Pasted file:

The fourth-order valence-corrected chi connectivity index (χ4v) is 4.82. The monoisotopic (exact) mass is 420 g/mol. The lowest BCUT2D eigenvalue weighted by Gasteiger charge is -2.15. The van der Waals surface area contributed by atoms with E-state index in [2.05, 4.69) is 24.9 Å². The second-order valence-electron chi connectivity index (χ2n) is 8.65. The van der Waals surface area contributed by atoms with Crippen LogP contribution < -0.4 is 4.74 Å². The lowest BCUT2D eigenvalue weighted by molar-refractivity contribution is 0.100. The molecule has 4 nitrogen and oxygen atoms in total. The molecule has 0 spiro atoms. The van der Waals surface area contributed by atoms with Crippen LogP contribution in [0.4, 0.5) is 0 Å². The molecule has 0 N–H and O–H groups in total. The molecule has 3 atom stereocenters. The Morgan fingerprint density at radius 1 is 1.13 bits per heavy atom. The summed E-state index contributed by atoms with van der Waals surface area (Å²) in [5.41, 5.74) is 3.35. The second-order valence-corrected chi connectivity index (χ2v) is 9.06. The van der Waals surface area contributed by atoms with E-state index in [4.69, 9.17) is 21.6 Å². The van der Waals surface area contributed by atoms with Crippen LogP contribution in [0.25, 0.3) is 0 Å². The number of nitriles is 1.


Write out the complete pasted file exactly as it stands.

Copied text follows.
The fourth-order valence-corrected chi connectivity index (χ4v) is 4.82. The monoisotopic (exact) mass is 420 g/mol. The lowest BCUT2D eigenvalue weighted by Gasteiger charge is -2.15. The van der Waals surface area contributed by atoms with E-state index in [2.05, 4.69) is 24.9 Å². The second-order valence-electron chi connectivity index (χ2n) is 8.65. The van der Waals surface area contributed by atoms with Crippen LogP contribution < -0.4 is 4.74 Å². The lowest BCUT2D eigenvalue weighted by molar-refractivity contribution is 0.100. The molecule has 4 nitrogen and oxygen atoms in total. The molecule has 0 spiro atoms. The van der Waals surface area contributed by atoms with Crippen LogP contribution in [0.4, 0.5) is 0 Å². The molecule has 0 N–H and O–H groups in total. The molecule has 3 atom stereocenters. The Morgan fingerprint density at radius 1 is 1.13 bits per heavy atom. The summed E-state index contributed by atoms with van der Waals surface area (Å²) in [5.41, 5.74) is 3.35. The second-order valence-corrected chi connectivity index (χ2v) is 9.06. The van der Waals surface area contributed by atoms with E-state index in [4.69, 9.17) is 21.6 Å². The van der Waals surface area contributed by atoms with Crippen LogP contribution in [0.25, 0.3) is 0 Å². The number of nitriles is 1.